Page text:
Renee Zellweger On JUDY

The actress spoke with Richard Linklater at Austin Film Society

Linklater & Zellweger at AFS Cinema. Photo by the author.

Introducing Judy to a sold-out crowd at AFS Cinema last week, Renée Zellweger called the film a “labor of love steeped in adoration and admiration” for Judy Garland. Zellweger plays the performer in her later days, singing in a large London nightclub. The film, which came out earlier this year, shows young Garland (played by Darci Shaw) treated as a product by studio bosses and how such treatment informed her view of herself. “It’s hard to imagine being exploited in that way,” the Texan actress told Richard Linklater in a lengthy Q&A session after the screening, a benefit event for Austin Film Society.

Linklater & Zellweger at AFS Cinema. Photo by the author.

While the movie lacks subtlety and can be quite heavy-handed at times, Zellweger is the saving grace. There are moments she is so convincing — particularly during the musical numbers, although Zellweger doesn’t attempt to mimic Garland’s vibrato — that one might be tempted to think you are watching Garland. Zellweger spent a year building up her vocal strength for the belting.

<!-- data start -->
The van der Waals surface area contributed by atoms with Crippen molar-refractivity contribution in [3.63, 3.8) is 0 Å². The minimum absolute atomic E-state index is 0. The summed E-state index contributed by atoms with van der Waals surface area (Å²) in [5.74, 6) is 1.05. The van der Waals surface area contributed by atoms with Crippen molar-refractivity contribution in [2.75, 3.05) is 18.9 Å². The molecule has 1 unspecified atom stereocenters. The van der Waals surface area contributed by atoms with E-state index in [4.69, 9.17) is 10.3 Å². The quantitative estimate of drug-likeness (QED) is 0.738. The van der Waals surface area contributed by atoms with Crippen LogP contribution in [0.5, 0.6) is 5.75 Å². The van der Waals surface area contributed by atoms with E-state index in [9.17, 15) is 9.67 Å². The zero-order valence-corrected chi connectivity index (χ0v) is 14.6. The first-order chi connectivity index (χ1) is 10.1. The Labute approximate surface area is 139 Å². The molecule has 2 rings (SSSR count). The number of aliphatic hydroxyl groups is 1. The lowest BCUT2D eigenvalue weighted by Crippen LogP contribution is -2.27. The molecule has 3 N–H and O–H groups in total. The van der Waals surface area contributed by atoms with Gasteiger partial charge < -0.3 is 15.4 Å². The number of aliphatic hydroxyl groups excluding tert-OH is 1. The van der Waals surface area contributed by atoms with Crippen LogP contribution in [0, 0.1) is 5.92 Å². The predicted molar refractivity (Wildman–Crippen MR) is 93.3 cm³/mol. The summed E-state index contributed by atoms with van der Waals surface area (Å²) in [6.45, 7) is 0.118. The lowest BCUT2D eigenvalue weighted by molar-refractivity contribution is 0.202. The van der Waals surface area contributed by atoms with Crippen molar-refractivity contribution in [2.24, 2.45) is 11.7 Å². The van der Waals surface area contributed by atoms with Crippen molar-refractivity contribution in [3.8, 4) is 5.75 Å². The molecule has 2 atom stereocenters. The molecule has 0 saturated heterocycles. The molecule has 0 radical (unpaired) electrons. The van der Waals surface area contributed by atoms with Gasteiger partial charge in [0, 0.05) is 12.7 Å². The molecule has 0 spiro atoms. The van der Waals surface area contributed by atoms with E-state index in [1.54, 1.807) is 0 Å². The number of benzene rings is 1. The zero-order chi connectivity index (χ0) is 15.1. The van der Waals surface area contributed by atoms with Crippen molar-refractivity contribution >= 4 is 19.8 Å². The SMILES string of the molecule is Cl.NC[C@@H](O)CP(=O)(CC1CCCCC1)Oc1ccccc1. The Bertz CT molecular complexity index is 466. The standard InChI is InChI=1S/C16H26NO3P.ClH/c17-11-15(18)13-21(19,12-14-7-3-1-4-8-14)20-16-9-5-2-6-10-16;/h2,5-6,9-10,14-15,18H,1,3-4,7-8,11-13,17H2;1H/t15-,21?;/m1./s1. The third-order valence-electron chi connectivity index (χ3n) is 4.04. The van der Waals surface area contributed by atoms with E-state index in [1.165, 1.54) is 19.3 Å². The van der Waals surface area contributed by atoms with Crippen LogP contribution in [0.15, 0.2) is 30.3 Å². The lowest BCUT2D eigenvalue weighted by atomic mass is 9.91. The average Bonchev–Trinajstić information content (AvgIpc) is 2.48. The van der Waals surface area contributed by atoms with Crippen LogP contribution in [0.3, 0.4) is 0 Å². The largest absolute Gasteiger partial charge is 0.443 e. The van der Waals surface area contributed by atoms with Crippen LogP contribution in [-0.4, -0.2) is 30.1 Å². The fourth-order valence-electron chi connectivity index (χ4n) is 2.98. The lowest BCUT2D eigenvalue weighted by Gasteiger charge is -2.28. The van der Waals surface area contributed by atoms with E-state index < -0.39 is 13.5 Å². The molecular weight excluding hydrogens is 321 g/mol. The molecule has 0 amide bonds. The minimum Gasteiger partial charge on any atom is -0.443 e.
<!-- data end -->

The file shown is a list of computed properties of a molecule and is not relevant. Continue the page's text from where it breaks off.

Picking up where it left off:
She talked about the origins of this project, brought to her attention by friend and producer David Livingstone. The film collaboration began with “the music and the look,” she told Linklater. The filming was done in five weeks. Zellweger said that the cast and crew felt called “to advocate for” the legendary performer.

After Linklater asked about her recent break, Zellweger told him that unlike Garland, “I could step away and she didn’t know how to.” Whereas Garland let her relationships with others — particularly controlling men — define and overwhelm her, the Oscar-winning Texan commented, “I understand that gulf between that public persona and the truth of a life.”

She accepted questions from the audience about costuming (mentioning that the nightclub gowns were tailored to make her posture similar to that of Garland), historical accuracy in Judy, and how long it has taken her to decompress after playing this role. “I don’t think I have… I don’t think I want to,” Zellweger confessed.

See more upcoming screenings and events at Austin Film Society on their site.

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